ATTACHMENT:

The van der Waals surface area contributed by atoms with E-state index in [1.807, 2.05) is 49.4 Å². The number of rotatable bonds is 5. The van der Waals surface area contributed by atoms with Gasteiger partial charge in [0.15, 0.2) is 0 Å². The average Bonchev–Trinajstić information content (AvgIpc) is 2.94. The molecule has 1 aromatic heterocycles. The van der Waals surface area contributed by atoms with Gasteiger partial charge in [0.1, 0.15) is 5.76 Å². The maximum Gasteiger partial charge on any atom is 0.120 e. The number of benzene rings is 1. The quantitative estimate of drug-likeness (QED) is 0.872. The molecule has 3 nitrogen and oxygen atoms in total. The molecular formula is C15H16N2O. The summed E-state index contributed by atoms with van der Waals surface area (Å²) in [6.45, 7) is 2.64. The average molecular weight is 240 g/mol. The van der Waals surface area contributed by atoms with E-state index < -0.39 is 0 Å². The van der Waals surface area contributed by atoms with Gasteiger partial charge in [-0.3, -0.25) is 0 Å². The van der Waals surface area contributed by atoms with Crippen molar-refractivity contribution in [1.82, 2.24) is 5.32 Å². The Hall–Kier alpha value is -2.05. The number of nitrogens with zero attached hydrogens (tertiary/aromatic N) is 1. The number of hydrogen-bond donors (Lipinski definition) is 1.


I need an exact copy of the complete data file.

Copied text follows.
The van der Waals surface area contributed by atoms with E-state index in [1.807, 2.05) is 49.4 Å². The number of rotatable bonds is 5. The van der Waals surface area contributed by atoms with Gasteiger partial charge in [0.15, 0.2) is 0 Å². The average Bonchev–Trinajstić information content (AvgIpc) is 2.94. The molecule has 1 aromatic heterocycles. The van der Waals surface area contributed by atoms with Gasteiger partial charge in [0.1, 0.15) is 5.76 Å². The maximum Gasteiger partial charge on any atom is 0.120 e. The number of benzene rings is 1. The quantitative estimate of drug-likeness (QED) is 0.872. The molecule has 3 nitrogen and oxygen atoms in total. The molecular formula is C15H16N2O. The summed E-state index contributed by atoms with van der Waals surface area (Å²) in [6.45, 7) is 2.64. The average molecular weight is 240 g/mol. The van der Waals surface area contributed by atoms with E-state index < -0.39 is 0 Å². The van der Waals surface area contributed by atoms with Gasteiger partial charge in [-0.3, -0.25) is 0 Å². The van der Waals surface area contributed by atoms with Crippen molar-refractivity contribution in [1.82, 2.24) is 5.32 Å². The Hall–Kier alpha value is -2.05. The number of nitrogens with zero attached hydrogens (tertiary/aromatic N) is 1. The number of hydrogen-bond donors (Lipinski definition) is 1.